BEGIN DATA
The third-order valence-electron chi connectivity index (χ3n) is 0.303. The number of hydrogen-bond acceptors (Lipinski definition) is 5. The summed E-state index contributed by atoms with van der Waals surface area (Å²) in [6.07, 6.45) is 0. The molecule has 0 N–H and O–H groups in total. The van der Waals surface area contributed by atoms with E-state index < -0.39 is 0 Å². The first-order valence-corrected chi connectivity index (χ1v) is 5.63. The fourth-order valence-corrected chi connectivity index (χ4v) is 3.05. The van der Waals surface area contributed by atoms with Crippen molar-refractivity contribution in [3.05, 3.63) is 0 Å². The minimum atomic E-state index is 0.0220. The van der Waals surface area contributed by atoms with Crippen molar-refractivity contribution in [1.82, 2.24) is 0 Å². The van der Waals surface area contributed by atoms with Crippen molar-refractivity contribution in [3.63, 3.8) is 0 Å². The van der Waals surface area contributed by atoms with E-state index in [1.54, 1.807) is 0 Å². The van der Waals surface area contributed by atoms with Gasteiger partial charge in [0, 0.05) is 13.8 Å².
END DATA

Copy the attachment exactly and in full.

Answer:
The third-order valence-electron chi connectivity index (χ3n) is 0.303. The number of hydrogen-bond acceptors (Lipinski definition) is 5. The summed E-state index contributed by atoms with van der Waals surface area (Å²) in [6.07, 6.45) is 0. The molecule has 0 N–H and O–H groups in total. The van der Waals surface area contributed by atoms with E-state index < -0.39 is 0 Å². The first-order valence-corrected chi connectivity index (χ1v) is 5.63. The fourth-order valence-corrected chi connectivity index (χ4v) is 3.05. The van der Waals surface area contributed by atoms with Crippen molar-refractivity contribution in [3.05, 3.63) is 0 Å². The minimum atomic E-state index is 0.0220. The van der Waals surface area contributed by atoms with Crippen molar-refractivity contribution in [1.82, 2.24) is 0 Å². The van der Waals surface area contributed by atoms with Crippen molar-refractivity contribution in [3.63, 3.8) is 0 Å². The van der Waals surface area contributed by atoms with E-state index in [1.54, 1.807) is 0 Å². The van der Waals surface area contributed by atoms with Gasteiger partial charge in [0, 0.05) is 13.8 Å².